Bridging Cultural and Linguistic Differences - "My job is to bring CAPCOM’s video games
to users around the world." 



Localization Manager
Joined January 2011


Please tell us about your previous job and your current job.

Before joining Capcom, I worked as a teacher at an English conversation school. It was my first full-time job; I was recruited while I was still living in the U.S. and came straight to Japan after I graduated college. I started out at a small school in Ishikawa Prefecture, then after a year transferred to Osaka and became an Emergency Teacher for the entire Kansai region, going to different schools every day to cover for teachers that were sick or unavailable. I eventually settled at one of the schools in Osaka City as its Head Teacher. Overall, it was a rewarding experience, but I found myself wanting to improve my Japanese skills more and find a profession where I could utilize them.

Not long after that, I happened to meet a member of Capcom’s Localization Team and learned there was an opening for a Japanese-to-English translator. I applied, got lucky, and have been here ever since. My role has changed a lot since I first joined--I started out doing more creative work as a translator, then worked on a few titles as a Localization Director, gradually taking on more management responsibilities. Now as Team Manager, I’m rarely involved with the creative side of things these days. Instead, my role is more focused on supervising/supporting our team members and making sure they have everything they need to do their jobs.

What attracts and motivates you in working at Capcom?

I’ve loved Capcom games since I was a kid and have fond memories of playing games like Mega Man and Street Fighter II. Back then, I didn’t know Capcom games were developed in Japan, so when I learned that games had to be localized so kids halfway around the world like me could play them, I had a newfound appreciation for people who work in localization. Now that I’m a part of the very team that does that, it’s a huge motivator knowing that our work is helping deliver the experiences Capcom creates to users far and wide.

What do you like about the cross-cultural communication support provided by Capcom?

Capcom has been making strides in providing cross-cultural support in the last few years. Lately, there have been company explanatory meetings held in both Japanese and English, where employees are able to ask questions and raise issues directly with the CFO. I feel these have contributed to positive changes to the workplace, and it’s reassuring to know that the company is dedicating time to listening to its employees and accommodating those that aren’t able to communicate in Japanese.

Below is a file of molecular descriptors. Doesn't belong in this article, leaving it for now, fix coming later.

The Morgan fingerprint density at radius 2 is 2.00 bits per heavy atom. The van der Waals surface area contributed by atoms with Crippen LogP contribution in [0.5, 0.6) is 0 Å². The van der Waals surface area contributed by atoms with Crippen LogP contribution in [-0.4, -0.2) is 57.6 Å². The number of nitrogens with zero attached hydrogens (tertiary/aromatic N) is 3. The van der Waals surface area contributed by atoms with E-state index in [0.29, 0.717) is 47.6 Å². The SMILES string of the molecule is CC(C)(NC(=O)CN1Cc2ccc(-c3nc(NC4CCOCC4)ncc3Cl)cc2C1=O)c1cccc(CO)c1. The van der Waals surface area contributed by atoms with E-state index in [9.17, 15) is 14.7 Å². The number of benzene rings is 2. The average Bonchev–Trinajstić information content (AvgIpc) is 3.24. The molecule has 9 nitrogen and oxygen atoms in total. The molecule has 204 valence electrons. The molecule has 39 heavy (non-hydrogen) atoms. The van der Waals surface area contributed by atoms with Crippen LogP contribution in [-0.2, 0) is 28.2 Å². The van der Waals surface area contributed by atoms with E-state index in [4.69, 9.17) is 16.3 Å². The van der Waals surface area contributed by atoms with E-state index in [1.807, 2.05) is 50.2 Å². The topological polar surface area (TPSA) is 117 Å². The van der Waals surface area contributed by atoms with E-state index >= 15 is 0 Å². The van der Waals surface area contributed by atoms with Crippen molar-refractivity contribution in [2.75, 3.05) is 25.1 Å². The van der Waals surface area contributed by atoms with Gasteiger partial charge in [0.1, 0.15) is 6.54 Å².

What did you find difficult or challenging about living and working in Japan? How did you manage it?

Produce, especially fruit, can be quite expensive, and other things like fresh herbs and chilis can be hard to come by, but you make do with what you have. Large crowds can make going to things like festivals (or even just a trip to the mall) inconvenient and less appealing. And on top of all that, summers in Japan are the worst I’ve experienced. The humidity is almost suffocating at times, and in all my years here, I’ve never gotten used to it. These are all minor inconveniences in the big picture, though. I wouldn’t be here after all these years if any of that outweighed the positive aspects of living here.

What goals and images do you have for your future career prospects?

Having just recently become Team Manager, all my focus is on creating a work environment that allows our members to achieve the highest standard of localization and mapping out what the next 5-10 years might look like for our team.

Much further down the line, I think it would be nice to move out to the country and open up a little taqueria after I retire.

Please give a message to other foreign job seekers.

Working in the game industry might not be what you imagine it to be, so do your research! If you enjoy playing games as a hobby, keep in mind that it’s possible you might start looking at games much differently once you are involved on the development side. I feel like I’ve become hypersensitive to how things are localized now when I play games, and I often find myself nitpicking tiny things and thinking about how it could have been done differently, for example. If you’re OK with that, then maybe we’ll see you in the office someday! It’s a lot of work, but it’s also very rewarding when each game is released, and you know that people around the world are enjoying it.